“There was a matron across the landing,” he adds, and nearly four decades later he still can’t understand how the cries of a little boy in the hands of a rapist were never heard.
“But I knew the power the headmaster, Peter Wright, had.
“Mr Hill was the first person apart from my parents I told that I loved,” he continues, choking on the words. “I felt complicit in my own abuse. I felt that was what love was.
“So when I hit puberty and started understanding what had occurred, I couldn’t cope. I completely went off the rails.”
His goodbye gift to Caldicott involved overdosing on alcohol and having his stomach pumped. He smoked heroin for the first time soon after and by the time he was 14 he was seeking group sex with other men.
“I left little boys behind to be hurt and said nothing,” he says.
“No-one would have believed me, but in the psyche I fell into, I walked away and left other people to be hurt. That was a lot of guilt to carry.
“I was completely confused, I didn’t have a clue what my sexuality was. I was offering myself to the gay community. It was risky behaviour but I had no value for myself.”
Opportunities to follow his parents’ lead and work in the luxury hotel industry in the Middle East emerged, and soon Ian was in exotic locations, balancing a glamorous lifestyle and five-star living with the demons that continued to haunt him.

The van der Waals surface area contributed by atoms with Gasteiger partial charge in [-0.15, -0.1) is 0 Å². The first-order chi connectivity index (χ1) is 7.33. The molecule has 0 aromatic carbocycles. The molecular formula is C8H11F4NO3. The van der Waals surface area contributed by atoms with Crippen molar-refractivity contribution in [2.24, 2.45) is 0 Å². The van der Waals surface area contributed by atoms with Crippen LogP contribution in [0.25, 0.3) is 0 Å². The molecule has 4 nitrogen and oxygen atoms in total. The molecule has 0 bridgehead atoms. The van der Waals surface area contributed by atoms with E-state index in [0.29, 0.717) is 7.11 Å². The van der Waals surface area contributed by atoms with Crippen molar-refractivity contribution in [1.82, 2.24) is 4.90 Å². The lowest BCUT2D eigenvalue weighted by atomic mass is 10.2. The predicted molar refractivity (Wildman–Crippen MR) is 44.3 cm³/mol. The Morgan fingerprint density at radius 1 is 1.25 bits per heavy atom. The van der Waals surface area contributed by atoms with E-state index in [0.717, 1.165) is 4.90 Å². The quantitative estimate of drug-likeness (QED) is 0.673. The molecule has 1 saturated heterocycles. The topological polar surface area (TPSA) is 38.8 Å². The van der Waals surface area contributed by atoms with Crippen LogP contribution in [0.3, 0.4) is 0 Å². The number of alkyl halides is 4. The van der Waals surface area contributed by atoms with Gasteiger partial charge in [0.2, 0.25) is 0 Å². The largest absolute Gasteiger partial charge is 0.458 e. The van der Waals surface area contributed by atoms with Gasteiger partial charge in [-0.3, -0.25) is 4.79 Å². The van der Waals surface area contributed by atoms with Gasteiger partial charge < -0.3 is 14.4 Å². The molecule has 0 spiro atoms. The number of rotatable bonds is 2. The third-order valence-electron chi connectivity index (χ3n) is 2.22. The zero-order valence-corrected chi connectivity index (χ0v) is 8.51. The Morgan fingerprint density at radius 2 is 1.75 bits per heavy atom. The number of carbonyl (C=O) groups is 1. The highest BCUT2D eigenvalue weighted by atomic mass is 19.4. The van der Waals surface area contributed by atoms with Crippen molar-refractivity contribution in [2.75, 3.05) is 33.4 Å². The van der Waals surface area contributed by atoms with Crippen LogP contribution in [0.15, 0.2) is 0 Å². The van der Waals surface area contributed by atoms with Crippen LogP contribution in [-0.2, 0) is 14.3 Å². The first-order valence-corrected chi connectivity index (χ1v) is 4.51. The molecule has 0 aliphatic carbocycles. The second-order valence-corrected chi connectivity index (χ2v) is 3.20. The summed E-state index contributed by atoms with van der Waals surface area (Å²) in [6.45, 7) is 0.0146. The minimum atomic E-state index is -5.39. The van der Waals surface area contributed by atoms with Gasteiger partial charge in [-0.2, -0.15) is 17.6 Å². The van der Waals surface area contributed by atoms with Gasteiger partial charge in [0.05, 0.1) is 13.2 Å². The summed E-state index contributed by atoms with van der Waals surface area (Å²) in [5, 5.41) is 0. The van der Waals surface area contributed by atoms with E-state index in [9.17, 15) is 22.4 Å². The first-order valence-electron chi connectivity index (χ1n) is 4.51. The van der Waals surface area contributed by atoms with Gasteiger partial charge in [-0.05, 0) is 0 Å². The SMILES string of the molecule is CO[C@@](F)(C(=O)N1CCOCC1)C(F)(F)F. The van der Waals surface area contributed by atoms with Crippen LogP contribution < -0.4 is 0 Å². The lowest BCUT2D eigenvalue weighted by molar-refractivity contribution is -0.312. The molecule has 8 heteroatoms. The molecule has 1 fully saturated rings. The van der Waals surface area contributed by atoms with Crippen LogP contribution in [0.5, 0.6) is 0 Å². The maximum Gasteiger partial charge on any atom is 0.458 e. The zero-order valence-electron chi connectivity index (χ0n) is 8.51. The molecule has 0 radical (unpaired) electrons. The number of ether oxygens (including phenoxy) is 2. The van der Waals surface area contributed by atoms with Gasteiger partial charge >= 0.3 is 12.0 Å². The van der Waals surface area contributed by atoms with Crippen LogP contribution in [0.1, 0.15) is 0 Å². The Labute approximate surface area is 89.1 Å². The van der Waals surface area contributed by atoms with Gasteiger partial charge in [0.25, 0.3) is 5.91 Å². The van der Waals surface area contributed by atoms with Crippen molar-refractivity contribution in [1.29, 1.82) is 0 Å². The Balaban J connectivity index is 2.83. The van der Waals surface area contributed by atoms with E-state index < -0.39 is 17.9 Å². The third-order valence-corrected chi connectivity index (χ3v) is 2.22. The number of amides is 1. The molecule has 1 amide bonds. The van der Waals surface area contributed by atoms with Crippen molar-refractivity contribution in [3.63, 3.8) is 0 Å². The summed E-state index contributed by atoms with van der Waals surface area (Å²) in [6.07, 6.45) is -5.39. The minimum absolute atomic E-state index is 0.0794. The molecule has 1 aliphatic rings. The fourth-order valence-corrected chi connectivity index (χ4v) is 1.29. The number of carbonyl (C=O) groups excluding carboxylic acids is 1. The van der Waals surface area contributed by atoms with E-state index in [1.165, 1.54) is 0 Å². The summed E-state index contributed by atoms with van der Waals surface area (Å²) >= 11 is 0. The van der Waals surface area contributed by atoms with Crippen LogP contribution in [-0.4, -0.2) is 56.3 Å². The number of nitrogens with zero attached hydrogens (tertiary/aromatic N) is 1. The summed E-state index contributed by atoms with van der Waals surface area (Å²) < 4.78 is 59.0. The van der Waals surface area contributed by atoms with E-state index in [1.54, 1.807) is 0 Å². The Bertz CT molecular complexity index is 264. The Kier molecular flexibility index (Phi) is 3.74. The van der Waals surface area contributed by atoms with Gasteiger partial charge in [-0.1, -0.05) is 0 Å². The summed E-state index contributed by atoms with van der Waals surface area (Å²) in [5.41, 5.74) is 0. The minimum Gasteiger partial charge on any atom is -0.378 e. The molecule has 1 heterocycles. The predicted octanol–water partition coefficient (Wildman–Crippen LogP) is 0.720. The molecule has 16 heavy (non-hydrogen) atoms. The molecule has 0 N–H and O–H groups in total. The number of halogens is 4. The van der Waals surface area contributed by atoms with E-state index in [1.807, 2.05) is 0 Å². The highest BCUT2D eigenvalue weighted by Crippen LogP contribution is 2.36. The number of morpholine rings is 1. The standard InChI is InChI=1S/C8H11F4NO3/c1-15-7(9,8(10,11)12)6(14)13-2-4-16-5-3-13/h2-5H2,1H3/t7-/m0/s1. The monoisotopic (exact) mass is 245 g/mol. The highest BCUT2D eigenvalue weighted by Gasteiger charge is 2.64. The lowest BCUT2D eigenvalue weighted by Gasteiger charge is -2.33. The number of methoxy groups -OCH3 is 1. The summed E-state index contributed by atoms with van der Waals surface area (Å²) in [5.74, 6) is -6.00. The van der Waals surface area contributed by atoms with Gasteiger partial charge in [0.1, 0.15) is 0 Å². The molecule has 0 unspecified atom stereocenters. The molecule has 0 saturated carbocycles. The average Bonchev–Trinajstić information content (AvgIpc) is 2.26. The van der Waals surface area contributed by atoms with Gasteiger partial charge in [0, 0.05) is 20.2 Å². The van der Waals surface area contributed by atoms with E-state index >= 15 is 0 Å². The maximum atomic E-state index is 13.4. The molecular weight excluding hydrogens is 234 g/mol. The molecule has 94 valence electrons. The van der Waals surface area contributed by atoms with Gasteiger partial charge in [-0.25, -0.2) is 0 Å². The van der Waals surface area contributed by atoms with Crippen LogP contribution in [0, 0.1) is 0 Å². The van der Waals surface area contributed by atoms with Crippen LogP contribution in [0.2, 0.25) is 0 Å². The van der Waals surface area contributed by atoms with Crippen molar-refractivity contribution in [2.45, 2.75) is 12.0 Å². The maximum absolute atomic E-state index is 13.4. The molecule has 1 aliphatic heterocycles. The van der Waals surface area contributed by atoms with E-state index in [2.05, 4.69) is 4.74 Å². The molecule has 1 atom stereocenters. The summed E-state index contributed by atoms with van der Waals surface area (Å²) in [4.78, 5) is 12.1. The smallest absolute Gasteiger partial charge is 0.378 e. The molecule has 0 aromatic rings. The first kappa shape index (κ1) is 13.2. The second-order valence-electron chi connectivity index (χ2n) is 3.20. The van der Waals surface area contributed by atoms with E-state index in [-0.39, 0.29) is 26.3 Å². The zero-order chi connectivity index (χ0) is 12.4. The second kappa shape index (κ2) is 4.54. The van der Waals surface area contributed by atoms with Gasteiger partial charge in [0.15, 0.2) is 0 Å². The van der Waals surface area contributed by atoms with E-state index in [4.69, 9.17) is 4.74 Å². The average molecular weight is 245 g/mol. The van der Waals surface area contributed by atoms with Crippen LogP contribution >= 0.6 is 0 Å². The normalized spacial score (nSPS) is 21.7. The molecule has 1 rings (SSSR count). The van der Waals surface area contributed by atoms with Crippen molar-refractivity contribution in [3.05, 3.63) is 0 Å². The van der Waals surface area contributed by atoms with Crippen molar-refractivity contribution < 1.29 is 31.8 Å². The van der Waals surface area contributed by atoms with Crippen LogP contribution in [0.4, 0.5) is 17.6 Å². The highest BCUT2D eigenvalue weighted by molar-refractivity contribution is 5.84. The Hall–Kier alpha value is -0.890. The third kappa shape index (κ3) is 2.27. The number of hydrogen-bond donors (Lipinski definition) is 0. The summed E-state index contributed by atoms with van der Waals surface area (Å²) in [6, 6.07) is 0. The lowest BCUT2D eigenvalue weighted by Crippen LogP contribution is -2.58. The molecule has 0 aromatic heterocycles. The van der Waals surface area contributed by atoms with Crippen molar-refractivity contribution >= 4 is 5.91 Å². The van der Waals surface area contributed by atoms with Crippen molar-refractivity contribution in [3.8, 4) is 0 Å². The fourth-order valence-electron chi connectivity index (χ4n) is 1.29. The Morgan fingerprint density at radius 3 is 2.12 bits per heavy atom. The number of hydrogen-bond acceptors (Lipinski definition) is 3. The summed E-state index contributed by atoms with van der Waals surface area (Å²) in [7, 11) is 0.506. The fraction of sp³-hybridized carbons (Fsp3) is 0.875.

“I had fantastic opportunities,” he says. “I had a glam lifestyle, I ran hotels in the Middle East, I worked in Dubai, Oman, Hawaii. I had a flat in Morningside at the age of 18, but I drank too much and took drugs to the point of not knowing how I didn’t do myself in.
“Then it all came crashing down.”
He had been dabbling with crack cocaine and accumulated £20,000 of debts when his father died, shattering his hopes of sitting down with him and explaining the grim reasons behind his erratic behaviour.
Distraught, Ian, by now in his late 20s, quit work in Hawaii and returned to his Northumberland Street home in Edinburgh where grief, drink and debt combined to tip him into a full-scale breakdown.
As he struggled with his demons, bills mounted. Fearing his home was about to be repossessed, he packed his belongings, including his father’s wedding band, into a case which he deposited never to see again at Waverley station’s lost luggage, and lived on the streets.